It's been two days since St. Louis County Prosecuting Attorney Bob McCulloch delivered his rambling, shade-filled announcement of the non-indictment of Ferguson officer Darren Wilson, and the ensuing confusion, doubt and anger -- and occasional violence -- continues to rock the St. Louis region.
But while analysis of McCulloch's announcement initially focused on the curious timing of the press conference, journalists and other experts have been tearing through the hundreds of pages of witness testimony from the grand-jury investigation. The picture that has emerged, so far, is conflicted: Though abnormal, experts say McCulloch's handling the grand jury doesn't appear illegal. On the other hand, McCulloch has been accused of being a self-serving tactician who schemed to both overwhelm the grand jury and protect himself from the inevitable backlash to the non-indictment.
All of this got us thinking: If there was enough popular discontent with McCulloch, could he be recalled from office?
In short the answer is, "Yes." But according to Ken Warren, a professor of political science and public policy at Saint Louis University, practical and political challenges would make it very difficult to pull off.
"It's a possibility, legally, but recalls infrequently work," says Warren. "Normally, you kick people out of office for not performing your duties properly, but as long as the person didn't act corruptly, using recalls is extraordinary in our system."
So, what would it actually take to recall an official like McCulloch? According to the to St. Louis County Charter's Title IX, you'd first need to submit a petition with enough signatures to equal 20 percent of the total votes cast from St. Louis County during the last governor election. After that, the referendum question -- "Do you want to recall Bob McCulloch?" -- would be submitted to the St. Louis County voters during the next primary or general election. (If such an election wouldn't occur for more than 90 days after the petition is filed, then a special election would be held.)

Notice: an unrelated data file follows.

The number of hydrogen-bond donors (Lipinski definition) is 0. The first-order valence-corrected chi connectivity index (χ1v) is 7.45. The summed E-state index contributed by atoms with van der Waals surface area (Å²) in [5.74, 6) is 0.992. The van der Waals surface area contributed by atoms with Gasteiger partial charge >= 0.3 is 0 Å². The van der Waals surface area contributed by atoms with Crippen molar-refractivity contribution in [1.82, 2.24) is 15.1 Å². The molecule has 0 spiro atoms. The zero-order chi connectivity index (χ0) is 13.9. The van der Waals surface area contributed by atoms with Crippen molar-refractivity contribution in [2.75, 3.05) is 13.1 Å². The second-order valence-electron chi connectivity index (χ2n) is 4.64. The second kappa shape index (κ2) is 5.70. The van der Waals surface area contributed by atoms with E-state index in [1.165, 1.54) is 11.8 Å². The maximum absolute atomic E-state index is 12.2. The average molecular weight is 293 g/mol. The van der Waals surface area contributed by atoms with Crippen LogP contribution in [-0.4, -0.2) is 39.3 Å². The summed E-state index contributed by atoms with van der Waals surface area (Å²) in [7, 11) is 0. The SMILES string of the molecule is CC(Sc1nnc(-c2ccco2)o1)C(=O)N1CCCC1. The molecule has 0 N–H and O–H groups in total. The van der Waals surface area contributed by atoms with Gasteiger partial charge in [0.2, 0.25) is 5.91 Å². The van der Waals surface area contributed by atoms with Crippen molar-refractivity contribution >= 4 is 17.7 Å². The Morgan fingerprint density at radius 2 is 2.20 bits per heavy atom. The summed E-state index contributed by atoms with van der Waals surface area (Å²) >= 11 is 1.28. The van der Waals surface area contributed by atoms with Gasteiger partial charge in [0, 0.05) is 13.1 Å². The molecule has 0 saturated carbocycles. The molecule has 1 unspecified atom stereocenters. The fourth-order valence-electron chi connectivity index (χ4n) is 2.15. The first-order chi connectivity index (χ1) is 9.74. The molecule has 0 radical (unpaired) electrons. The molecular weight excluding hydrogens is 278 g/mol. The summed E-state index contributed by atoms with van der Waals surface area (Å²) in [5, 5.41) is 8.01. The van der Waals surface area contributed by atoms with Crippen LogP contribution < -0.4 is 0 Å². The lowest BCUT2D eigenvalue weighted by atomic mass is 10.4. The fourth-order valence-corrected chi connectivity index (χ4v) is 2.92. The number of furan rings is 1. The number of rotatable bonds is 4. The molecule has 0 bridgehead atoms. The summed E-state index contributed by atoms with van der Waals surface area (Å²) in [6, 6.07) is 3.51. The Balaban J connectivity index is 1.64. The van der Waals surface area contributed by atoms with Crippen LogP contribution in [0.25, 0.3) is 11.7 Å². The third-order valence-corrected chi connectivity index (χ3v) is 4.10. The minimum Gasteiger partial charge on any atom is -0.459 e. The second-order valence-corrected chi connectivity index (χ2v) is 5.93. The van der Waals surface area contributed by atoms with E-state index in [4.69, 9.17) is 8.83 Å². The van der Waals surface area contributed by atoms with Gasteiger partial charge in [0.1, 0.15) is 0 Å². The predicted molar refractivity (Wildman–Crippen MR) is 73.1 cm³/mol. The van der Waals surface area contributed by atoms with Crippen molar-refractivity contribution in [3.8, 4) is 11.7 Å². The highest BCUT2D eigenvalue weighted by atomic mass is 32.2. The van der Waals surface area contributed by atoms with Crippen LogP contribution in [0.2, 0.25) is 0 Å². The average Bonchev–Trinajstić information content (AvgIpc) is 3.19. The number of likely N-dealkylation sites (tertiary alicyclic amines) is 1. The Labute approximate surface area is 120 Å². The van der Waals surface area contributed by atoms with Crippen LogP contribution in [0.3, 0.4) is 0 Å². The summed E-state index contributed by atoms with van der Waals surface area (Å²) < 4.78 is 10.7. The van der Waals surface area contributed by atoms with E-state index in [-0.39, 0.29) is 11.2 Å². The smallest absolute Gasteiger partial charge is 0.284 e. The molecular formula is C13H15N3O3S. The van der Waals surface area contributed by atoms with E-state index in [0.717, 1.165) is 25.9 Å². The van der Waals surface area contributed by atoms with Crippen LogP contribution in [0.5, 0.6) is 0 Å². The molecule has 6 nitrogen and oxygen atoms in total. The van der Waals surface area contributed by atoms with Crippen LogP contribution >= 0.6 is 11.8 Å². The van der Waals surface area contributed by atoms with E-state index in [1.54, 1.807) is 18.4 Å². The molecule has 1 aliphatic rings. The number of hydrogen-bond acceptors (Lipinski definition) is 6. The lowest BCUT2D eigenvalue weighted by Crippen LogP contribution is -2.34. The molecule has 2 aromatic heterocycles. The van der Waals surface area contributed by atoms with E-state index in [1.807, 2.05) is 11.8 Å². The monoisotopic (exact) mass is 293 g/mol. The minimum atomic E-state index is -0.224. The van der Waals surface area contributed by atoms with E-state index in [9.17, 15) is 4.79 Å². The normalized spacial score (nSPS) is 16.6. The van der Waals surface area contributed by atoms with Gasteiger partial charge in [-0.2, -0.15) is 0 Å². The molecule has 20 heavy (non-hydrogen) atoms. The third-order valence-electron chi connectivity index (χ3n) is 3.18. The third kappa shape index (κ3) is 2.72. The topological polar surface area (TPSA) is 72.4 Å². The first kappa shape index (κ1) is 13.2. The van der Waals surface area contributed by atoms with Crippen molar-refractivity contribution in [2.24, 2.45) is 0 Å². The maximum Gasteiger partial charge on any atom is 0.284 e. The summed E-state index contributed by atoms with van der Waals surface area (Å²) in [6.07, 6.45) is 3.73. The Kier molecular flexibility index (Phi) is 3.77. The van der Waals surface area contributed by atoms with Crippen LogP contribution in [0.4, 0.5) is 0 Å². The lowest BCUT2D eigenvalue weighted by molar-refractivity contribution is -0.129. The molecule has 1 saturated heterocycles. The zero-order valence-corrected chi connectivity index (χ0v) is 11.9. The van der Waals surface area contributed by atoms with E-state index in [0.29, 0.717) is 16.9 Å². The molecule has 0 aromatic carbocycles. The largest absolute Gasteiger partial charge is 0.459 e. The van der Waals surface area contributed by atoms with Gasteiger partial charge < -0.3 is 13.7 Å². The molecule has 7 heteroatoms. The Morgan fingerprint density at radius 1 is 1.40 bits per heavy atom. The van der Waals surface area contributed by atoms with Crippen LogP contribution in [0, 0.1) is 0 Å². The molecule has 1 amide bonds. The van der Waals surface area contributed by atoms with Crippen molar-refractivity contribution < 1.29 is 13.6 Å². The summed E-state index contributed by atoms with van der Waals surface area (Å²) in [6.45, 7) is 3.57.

Finally, a simple majority vote on that recall referendum would be enough to boot McCulloch from office.
So let's run those numbers: St. Louis County accounted for about 520,000 votes during the 2012 governor's race. And 20 percent of that equals 104,000 signatures needed to put the recall referendum on the ballot.
But getting those signatures -- let alone winning a recall election -- poses a huge challenge in St. Louis County, whose million or so residents are 70 percent white. That demographic community is statistically more likely to support law enforcement and a "tough on crime" prosecutor like McCulloch, says Warren. There's also the matter of organizing and funding the theoretical recall campaign.
"Those people who support booting McCulloch out of office would have to try to prove to the public, literally through advertisements that they would have sponsor," he says.
It's worth mentioning that Warren has a personal connection to McCulloch: He ran McCulloch's first campaign for St. Louis County prosecuting attorney back in 1990, and returned to assist in the 1994 election as well. Though Warren calls McCulloch's timing of Monday's press conference "terrible," he doesn't believe that a recall election is warranted.
"Just because you disagree with McCulloch over how he handled the Brown grand jury is not a reason for recall," he says. "My position is that recalls are not justified in most cases because this is what elections are for. Recalls should be reserved for the most blatant abuses of power by politicians which are normally even illegal or blatantly unethical."